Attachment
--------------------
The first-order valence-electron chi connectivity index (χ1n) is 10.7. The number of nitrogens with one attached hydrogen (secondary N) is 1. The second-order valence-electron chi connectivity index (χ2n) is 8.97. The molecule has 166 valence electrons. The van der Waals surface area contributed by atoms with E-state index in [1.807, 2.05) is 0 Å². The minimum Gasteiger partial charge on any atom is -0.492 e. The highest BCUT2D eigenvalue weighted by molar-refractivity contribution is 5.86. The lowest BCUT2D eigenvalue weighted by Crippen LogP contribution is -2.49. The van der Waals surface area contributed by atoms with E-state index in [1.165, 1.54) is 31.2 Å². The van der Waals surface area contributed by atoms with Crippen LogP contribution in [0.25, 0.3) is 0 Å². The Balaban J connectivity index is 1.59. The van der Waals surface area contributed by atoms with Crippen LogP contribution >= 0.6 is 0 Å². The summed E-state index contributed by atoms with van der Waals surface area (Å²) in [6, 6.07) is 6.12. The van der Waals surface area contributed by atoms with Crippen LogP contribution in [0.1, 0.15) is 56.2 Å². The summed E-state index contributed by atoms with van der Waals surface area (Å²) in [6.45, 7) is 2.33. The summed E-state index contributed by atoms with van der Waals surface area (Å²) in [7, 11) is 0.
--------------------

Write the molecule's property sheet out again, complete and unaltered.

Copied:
The first-order valence-electron chi connectivity index (χ1n) is 10.7. The number of nitrogens with one attached hydrogen (secondary N) is 1. The second-order valence-electron chi connectivity index (χ2n) is 8.97. The molecule has 166 valence electrons. The van der Waals surface area contributed by atoms with E-state index in [1.807, 2.05) is 0 Å². The minimum Gasteiger partial charge on any atom is -0.492 e. The highest BCUT2D eigenvalue weighted by molar-refractivity contribution is 5.86. The lowest BCUT2D eigenvalue weighted by Crippen LogP contribution is -2.49. The van der Waals surface area contributed by atoms with E-state index in [1.165, 1.54) is 31.2 Å². The van der Waals surface area contributed by atoms with Crippen LogP contribution in [0.25, 0.3) is 0 Å². The Balaban J connectivity index is 1.59. The van der Waals surface area contributed by atoms with Crippen LogP contribution >= 0.6 is 0 Å². The summed E-state index contributed by atoms with van der Waals surface area (Å²) in [6, 6.07) is 6.12. The van der Waals surface area contributed by atoms with Crippen LogP contribution in [0.1, 0.15) is 56.2 Å². The summed E-state index contributed by atoms with van der Waals surface area (Å²) in [6.45, 7) is 2.33. The summed E-state index contributed by atoms with van der Waals surface area (Å²) in [7, 11) is 0.